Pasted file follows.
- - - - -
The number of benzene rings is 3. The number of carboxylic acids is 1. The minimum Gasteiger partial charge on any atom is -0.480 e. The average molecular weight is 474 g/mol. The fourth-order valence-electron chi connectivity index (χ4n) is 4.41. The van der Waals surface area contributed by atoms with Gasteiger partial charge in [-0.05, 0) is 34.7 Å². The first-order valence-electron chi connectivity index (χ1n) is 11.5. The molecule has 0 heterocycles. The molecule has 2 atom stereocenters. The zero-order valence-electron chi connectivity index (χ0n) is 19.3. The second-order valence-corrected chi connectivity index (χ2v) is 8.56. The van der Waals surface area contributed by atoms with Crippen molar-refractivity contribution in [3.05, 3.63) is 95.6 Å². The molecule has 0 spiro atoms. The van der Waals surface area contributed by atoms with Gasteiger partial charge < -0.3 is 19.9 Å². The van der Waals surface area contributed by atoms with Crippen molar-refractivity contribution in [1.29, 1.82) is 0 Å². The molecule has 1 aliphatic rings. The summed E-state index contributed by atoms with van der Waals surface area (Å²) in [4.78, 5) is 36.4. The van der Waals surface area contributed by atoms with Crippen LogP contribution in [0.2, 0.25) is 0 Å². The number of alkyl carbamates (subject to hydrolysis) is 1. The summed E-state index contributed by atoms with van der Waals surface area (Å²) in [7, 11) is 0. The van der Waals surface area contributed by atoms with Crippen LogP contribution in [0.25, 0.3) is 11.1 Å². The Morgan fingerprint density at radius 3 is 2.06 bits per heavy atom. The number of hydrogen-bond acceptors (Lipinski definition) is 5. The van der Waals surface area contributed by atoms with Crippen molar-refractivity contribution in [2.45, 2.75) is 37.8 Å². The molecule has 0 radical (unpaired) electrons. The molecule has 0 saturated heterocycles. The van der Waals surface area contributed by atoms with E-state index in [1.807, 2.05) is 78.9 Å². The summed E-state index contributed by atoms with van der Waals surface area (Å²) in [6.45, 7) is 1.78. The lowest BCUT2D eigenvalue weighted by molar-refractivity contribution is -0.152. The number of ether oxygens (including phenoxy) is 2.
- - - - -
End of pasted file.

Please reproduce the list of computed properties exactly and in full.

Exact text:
The number of benzene rings is 3. The number of carboxylic acids is 1. The minimum Gasteiger partial charge on any atom is -0.480 e. The average molecular weight is 474 g/mol. The fourth-order valence-electron chi connectivity index (χ4n) is 4.41. The van der Waals surface area contributed by atoms with Gasteiger partial charge in [-0.05, 0) is 34.7 Å². The first-order valence-electron chi connectivity index (χ1n) is 11.5. The molecule has 0 heterocycles. The molecule has 2 atom stereocenters. The zero-order valence-electron chi connectivity index (χ0n) is 19.3. The second-order valence-corrected chi connectivity index (χ2v) is 8.56. The van der Waals surface area contributed by atoms with Crippen molar-refractivity contribution in [3.05, 3.63) is 95.6 Å². The molecule has 0 spiro atoms. The van der Waals surface area contributed by atoms with Gasteiger partial charge < -0.3 is 19.9 Å². The van der Waals surface area contributed by atoms with Crippen molar-refractivity contribution in [1.29, 1.82) is 0 Å². The molecule has 1 aliphatic rings. The summed E-state index contributed by atoms with van der Waals surface area (Å²) in [4.78, 5) is 36.4. The van der Waals surface area contributed by atoms with Crippen LogP contribution in [0.2, 0.25) is 0 Å². The number of alkyl carbamates (subject to hydrolysis) is 1. The summed E-state index contributed by atoms with van der Waals surface area (Å²) in [7, 11) is 0. The van der Waals surface area contributed by atoms with Crippen LogP contribution in [0.25, 0.3) is 11.1 Å². The Morgan fingerprint density at radius 3 is 2.06 bits per heavy atom. The number of hydrogen-bond acceptors (Lipinski definition) is 5. The van der Waals surface area contributed by atoms with Crippen molar-refractivity contribution in [2.45, 2.75) is 37.8 Å². The molecule has 0 radical (unpaired) electrons. The molecule has 0 saturated heterocycles. The van der Waals surface area contributed by atoms with E-state index in [1.807, 2.05) is 78.9 Å². The summed E-state index contributed by atoms with van der Waals surface area (Å²) in [6.45, 7) is 1.78. The lowest BCUT2D eigenvalue weighted by molar-refractivity contribution is -0.152. The number of ether oxygens (including phenoxy) is 2.